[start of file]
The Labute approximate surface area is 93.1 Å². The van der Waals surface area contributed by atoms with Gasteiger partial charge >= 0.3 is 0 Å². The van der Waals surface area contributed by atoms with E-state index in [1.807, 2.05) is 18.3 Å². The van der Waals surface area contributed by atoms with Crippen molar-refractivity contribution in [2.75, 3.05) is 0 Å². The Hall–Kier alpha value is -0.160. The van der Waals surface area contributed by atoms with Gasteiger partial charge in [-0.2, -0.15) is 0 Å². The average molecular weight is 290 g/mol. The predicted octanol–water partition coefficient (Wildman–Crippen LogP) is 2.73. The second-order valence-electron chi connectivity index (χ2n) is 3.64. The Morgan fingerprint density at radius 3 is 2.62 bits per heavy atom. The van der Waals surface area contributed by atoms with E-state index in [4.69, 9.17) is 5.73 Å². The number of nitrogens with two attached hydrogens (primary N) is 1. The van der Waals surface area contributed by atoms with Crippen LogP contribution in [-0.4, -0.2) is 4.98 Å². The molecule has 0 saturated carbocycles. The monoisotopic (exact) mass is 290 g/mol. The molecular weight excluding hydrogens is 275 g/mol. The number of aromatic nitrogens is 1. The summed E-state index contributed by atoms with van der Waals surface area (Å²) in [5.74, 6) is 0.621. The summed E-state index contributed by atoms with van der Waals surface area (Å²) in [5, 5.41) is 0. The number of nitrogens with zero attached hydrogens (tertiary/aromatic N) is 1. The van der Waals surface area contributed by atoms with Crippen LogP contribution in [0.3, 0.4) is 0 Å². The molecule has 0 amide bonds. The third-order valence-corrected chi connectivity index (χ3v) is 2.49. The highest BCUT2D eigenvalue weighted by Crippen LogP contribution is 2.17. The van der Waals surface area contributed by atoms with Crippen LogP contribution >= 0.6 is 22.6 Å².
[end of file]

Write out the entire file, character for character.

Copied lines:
The Labute approximate surface area is 93.1 Å². The van der Waals surface area contributed by atoms with Gasteiger partial charge >= 0.3 is 0 Å². The van der Waals surface area contributed by atoms with E-state index in [1.807, 2.05) is 18.3 Å². The van der Waals surface area contributed by atoms with Crippen molar-refractivity contribution in [2.75, 3.05) is 0 Å². The Hall–Kier alpha value is -0.160. The van der Waals surface area contributed by atoms with Gasteiger partial charge in [-0.2, -0.15) is 0 Å². The average molecular weight is 290 g/mol. The predicted octanol–water partition coefficient (Wildman–Crippen LogP) is 2.73. The second-order valence-electron chi connectivity index (χ2n) is 3.64. The Morgan fingerprint density at radius 3 is 2.62 bits per heavy atom. The van der Waals surface area contributed by atoms with E-state index in [4.69, 9.17) is 5.73 Å². The number of nitrogens with two attached hydrogens (primary N) is 1. The van der Waals surface area contributed by atoms with Crippen LogP contribution in [-0.4, -0.2) is 4.98 Å². The molecule has 0 saturated carbocycles. The monoisotopic (exact) mass is 290 g/mol. The molecular weight excluding hydrogens is 275 g/mol. The number of aromatic nitrogens is 1. The summed E-state index contributed by atoms with van der Waals surface area (Å²) in [5.74, 6) is 0.621. The summed E-state index contributed by atoms with van der Waals surface area (Å²) in [5, 5.41) is 0. The number of nitrogens with zero attached hydrogens (tertiary/aromatic N) is 1. The van der Waals surface area contributed by atoms with Crippen LogP contribution in [0.3, 0.4) is 0 Å². The molecule has 0 amide bonds. The third-order valence-corrected chi connectivity index (χ3v) is 2.49. The highest BCUT2D eigenvalue weighted by Crippen LogP contribution is 2.17. The van der Waals surface area contributed by atoms with Crippen LogP contribution >= 0.6 is 22.6 Å².